• We’ve probably lost some key species that used to be a part of the ancestral microbiome.
  • Hunter-gatherers and people who live in rural communities generally have higher levels of microbial richness and increased biodiversity compared to individuals living in the industrialized world (6,7).
  • The modern cosmopolitan lifestyle probably resulted in a dramatic change to the human gut microbiome (8).
  • The microbiome is seeded before birth, and we continue to receive microbes from mom through breast milk, skin contact, etc. (9). Since the microbiome harbors most of the unique genetic material in our body and provide many essential functions we can’t do without, this transfer of microbes (and their genes) could in many ways be as important as the human genes we inherit (especially in terms of disease susceptibility).
  • We receive microbes from animals, other humans, and the rest of the environment (10,11,12). How are the changes to the “global” microbial ecosystem (e.g., widespread use of antibiotics in humans and livestock, depleted soil quality) affecting human health on a population-wide basis?
  • The microbiome plays an essential role in human health, and researchers are now linking microbial disturbances (dysbiosis, loss of old friends, etc.) to all sorts of different diseases.
  • Although the second genome can adapt rapidly to changes in environment, there is no doubt that the human microbiome is healthiest when we live in a way that is somewhat in consistence with the “ancestral” lifestyle (e.g., not too hygienic, regular exercise, nutrient-dense diet).

When we see all this in one place like this, it becomes abundantly clear what is going on with modern humans and why we’re seeing such a rapid increase in prevalence of obesity, heart disease, cancers, and other chronic disorders. It’s really just the expected response to our way of life. The facts are clear, many aspects of the “modern” environment and the western diet and lifestyle (e.g., sedentary living, processed diets, antibiotic use) negatively impact our physiology and health by influencing gene expression and the balance of microorganisms that colonize our body (and thereby the microbial gene catalogue). Also, since epigenetic marks and microbes are passed on to offspring (and in the case of microbes, also between people), there’s no surprise that the incidence of chronic disease keeps rising.

It’s clear that if we look at lifestyle diseases from a global perspective, the evolutionary tale is one of degeneration. This declining health status primarily began with the agricultural revolution and has only worsened over the last several centuries.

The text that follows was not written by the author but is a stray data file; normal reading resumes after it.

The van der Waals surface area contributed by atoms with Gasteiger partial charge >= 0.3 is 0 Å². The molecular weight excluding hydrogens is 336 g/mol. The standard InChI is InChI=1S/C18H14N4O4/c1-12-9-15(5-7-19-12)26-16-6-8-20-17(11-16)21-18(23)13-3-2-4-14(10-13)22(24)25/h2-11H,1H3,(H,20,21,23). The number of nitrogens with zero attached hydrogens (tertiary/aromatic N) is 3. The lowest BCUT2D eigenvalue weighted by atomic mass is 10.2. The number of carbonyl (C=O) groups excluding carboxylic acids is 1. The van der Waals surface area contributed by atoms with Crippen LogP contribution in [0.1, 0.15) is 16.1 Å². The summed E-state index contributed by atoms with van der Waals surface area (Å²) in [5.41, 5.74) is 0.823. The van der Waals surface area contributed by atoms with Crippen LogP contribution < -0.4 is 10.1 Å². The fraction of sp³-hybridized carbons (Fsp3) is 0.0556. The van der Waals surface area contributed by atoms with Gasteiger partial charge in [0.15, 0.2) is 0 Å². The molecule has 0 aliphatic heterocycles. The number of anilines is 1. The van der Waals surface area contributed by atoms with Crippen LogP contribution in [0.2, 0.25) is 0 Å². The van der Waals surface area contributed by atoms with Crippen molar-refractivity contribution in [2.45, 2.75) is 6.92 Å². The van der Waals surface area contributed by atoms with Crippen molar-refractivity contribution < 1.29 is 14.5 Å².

Taking responsibility for our health – and the health of our children

All of this might seem frustrating and hopeless, and in many ways it is. However, this knowledge is also empowering in the sense that we can turn these things in a positive direction. It’s likely not happening on a global basis, at least not at the moment. One of the problems is that instead of looking at our past and realising that the so-called diseases of civilization primarily result from a maladaptation, we look for cures, vaccines, drugs, and other fixes. And this is generally the human way, we target the symptoms.
However, epigenetics and the human microbiome are two of the major topics in the scientific community at the moment, and a lot of people are starting to realise that we have to consider the effects our lifestyle has on gene expression and our microbial inhabitants. I just hope we won’t end up with a situation where drugs are considered the solution for tweaking these processes.

Anyways, on an individual basis, all of this does provide each and every one of us with the knowledge we need to take responsibility for our own health. Even though human health on a global basis is declining, that doesn’t mean YOUR health has to. Is it possible to achieve optimal health in the modern industrialized world? No, probably not. It’s pretty damn hard to avoid environmental toxins and pollutants completely, exercise as much as we should, avoid chronic stress, etc. However, that isn’t the goal either. The goal is to combine the best from both worlds (ancestral/hunter-gatherer/non-westernized and the modern world) and find the balance between doing what is optimal and doing what is livable/enjoyable. And as so many folks in the ancestral health community have realised, these things are often the same thing.

Okay, that’s it for today. What do you think of the current human health status, and do you think we can turn this around for the better? Feel free to post your thoughts and feedback in the comment section…


  1. Eric, your blog posts are outstanding. I see nutrition and wellness in a completely different light because of you.
    I think you should pour all this knowledge into a book. I’d buy it.

    • Hey Shane! That’s great to hear, as one of my goals is to provide a different perspective on human health (and open people up to the idea that much of the conventional wisdom we hold about health and nutrition is incorrect).

  2. Jennifer Love says:

    Interesting article; couldn’t agree more. I thank you for opening my eyes. A while ago I made some changes to my food choices (buying organic, ditching the skim milk & Splenda) and already feel better.

    • Happy to hear it, Jennifer!

    • The dairy industry has really done a remarkable job of convincing people that milk is something everyone should be drinking, considering the fact that humans are the only species on earth consuming the milk of another species throughout our adult lives. Not to say that I think all dairy is bad, but skim milk is definitely not what i consider to be a health food.

  3. Thank you Eirik for your post. Could you please develop a bit your views on skim milk? Thanks a lot in advance.